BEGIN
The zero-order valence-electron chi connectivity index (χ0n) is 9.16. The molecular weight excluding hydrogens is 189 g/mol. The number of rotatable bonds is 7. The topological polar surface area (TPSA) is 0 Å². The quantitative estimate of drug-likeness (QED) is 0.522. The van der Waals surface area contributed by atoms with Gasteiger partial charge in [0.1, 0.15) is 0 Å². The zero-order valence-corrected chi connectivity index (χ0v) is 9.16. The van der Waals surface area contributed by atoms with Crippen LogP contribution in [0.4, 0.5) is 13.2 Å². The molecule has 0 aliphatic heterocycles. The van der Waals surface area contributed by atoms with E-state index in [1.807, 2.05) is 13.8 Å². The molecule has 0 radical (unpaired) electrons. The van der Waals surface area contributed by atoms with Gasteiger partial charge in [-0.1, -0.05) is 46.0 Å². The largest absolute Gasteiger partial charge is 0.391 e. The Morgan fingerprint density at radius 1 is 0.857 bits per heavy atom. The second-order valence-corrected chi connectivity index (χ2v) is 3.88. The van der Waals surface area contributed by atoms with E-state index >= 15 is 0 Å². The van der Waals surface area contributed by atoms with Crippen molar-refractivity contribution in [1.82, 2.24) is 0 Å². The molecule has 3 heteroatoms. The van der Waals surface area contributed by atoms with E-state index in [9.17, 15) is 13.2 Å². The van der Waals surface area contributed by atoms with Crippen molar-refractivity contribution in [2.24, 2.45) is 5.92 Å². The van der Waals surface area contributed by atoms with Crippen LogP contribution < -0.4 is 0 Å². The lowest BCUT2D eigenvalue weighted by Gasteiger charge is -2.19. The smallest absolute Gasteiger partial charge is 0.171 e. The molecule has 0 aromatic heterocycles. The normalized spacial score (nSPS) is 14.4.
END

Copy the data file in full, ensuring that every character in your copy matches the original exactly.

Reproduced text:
The zero-order valence-electron chi connectivity index (χ0n) is 9.16. The molecular weight excluding hydrogens is 189 g/mol. The number of rotatable bonds is 7. The topological polar surface area (TPSA) is 0 Å². The quantitative estimate of drug-likeness (QED) is 0.522. The van der Waals surface area contributed by atoms with Gasteiger partial charge in [0.1, 0.15) is 0 Å². The zero-order valence-corrected chi connectivity index (χ0v) is 9.16. The van der Waals surface area contributed by atoms with Crippen LogP contribution in [0.4, 0.5) is 13.2 Å². The molecule has 0 aliphatic heterocycles. The van der Waals surface area contributed by atoms with E-state index in [1.807, 2.05) is 13.8 Å². The molecule has 0 radical (unpaired) electrons. The van der Waals surface area contributed by atoms with Gasteiger partial charge in [-0.1, -0.05) is 46.0 Å². The largest absolute Gasteiger partial charge is 0.391 e. The Morgan fingerprint density at radius 1 is 0.857 bits per heavy atom. The second-order valence-corrected chi connectivity index (χ2v) is 3.88. The van der Waals surface area contributed by atoms with E-state index >= 15 is 0 Å². The van der Waals surface area contributed by atoms with Crippen molar-refractivity contribution in [1.82, 2.24) is 0 Å². The molecule has 3 heteroatoms. The van der Waals surface area contributed by atoms with E-state index in [9.17, 15) is 13.2 Å². The van der Waals surface area contributed by atoms with Crippen molar-refractivity contribution in [2.24, 2.45) is 5.92 Å². The van der Waals surface area contributed by atoms with Crippen LogP contribution < -0.4 is 0 Å². The lowest BCUT2D eigenvalue weighted by Gasteiger charge is -2.19. The smallest absolute Gasteiger partial charge is 0.171 e. The molecule has 0 aromatic heterocycles. The normalized spacial score (nSPS) is 14.4.